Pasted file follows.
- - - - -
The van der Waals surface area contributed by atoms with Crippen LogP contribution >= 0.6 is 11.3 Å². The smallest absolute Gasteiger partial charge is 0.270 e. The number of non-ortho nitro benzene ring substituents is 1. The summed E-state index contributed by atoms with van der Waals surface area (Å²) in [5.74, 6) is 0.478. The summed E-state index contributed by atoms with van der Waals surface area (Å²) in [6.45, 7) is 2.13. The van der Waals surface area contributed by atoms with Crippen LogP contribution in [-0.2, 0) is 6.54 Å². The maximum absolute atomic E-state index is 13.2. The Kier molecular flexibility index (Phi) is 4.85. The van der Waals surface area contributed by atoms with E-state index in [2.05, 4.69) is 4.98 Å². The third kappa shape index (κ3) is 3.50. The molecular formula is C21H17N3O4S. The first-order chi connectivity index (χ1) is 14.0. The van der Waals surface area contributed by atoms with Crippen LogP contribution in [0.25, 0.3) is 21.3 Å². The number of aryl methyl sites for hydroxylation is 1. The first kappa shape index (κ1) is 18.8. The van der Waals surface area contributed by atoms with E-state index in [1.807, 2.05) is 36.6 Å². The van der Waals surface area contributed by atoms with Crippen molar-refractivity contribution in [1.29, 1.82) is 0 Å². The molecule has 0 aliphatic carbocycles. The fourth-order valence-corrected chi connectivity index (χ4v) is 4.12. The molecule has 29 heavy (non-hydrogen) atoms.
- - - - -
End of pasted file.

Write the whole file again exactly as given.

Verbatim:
The van der Waals surface area contributed by atoms with Crippen LogP contribution >= 0.6 is 11.3 Å². The smallest absolute Gasteiger partial charge is 0.270 e. The number of non-ortho nitro benzene ring substituents is 1. The summed E-state index contributed by atoms with van der Waals surface area (Å²) in [5.74, 6) is 0.478. The summed E-state index contributed by atoms with van der Waals surface area (Å²) in [6.45, 7) is 2.13. The van der Waals surface area contributed by atoms with Crippen LogP contribution in [-0.2, 0) is 6.54 Å². The maximum absolute atomic E-state index is 13.2. The Kier molecular flexibility index (Phi) is 4.85. The van der Waals surface area contributed by atoms with E-state index in [2.05, 4.69) is 4.98 Å². The third kappa shape index (κ3) is 3.50. The molecular formula is C21H17N3O4S. The first-order chi connectivity index (χ1) is 14.0. The van der Waals surface area contributed by atoms with Crippen LogP contribution in [0.25, 0.3) is 21.3 Å². The number of aryl methyl sites for hydroxylation is 1. The first kappa shape index (κ1) is 18.8. The van der Waals surface area contributed by atoms with E-state index in [1.807, 2.05) is 36.6 Å². The van der Waals surface area contributed by atoms with Crippen molar-refractivity contribution in [1.29, 1.82) is 0 Å². The molecule has 0 aliphatic carbocycles. The fourth-order valence-corrected chi connectivity index (χ4v) is 4.12. The molecule has 29 heavy (non-hydrogen) atoms.